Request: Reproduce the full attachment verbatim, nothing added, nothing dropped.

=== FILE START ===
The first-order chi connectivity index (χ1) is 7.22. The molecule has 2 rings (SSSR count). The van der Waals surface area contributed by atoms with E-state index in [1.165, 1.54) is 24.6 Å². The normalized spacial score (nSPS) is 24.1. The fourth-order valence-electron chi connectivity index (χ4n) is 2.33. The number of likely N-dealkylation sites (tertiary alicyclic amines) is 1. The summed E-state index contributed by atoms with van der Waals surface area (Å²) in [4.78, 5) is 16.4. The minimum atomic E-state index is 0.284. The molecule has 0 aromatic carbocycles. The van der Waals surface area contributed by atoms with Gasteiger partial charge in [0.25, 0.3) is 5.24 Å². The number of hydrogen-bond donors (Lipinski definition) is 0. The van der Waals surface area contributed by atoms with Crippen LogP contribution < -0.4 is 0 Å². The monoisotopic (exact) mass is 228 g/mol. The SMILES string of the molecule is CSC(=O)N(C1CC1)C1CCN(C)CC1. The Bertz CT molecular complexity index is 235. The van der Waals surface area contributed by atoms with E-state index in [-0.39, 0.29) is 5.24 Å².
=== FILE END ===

The first-order chi connectivity index (χ1) is 7.22. The molecule has 2 rings (SSSR count). The van der Waals surface area contributed by atoms with E-state index in [1.165, 1.54) is 24.6 Å². The normalized spacial score (nSPS) is 24.1. The fourth-order valence-electron chi connectivity index (χ4n) is 2.33. The number of likely N-dealkylation sites (tertiary alicyclic amines) is 1. The summed E-state index contributed by atoms with van der Waals surface area (Å²) in [4.78, 5) is 16.4. The minimum atomic E-state index is 0.284. The molecule has 0 aromatic carbocycles. The van der Waals surface area contributed by atoms with Gasteiger partial charge in [0.25, 0.3) is 5.24 Å². The number of hydrogen-bond donors (Lipinski definition) is 0. The van der Waals surface area contributed by atoms with Crippen LogP contribution < -0.4 is 0 Å². The monoisotopic (exact) mass is 228 g/mol. The SMILES string of the molecule is CSC(=O)N(C1CC1)C1CCN(C)CC1. The Bertz CT molecular complexity index is 235. The van der Waals surface area contributed by atoms with E-state index in [-0.39, 0.29) is 5.24 Å².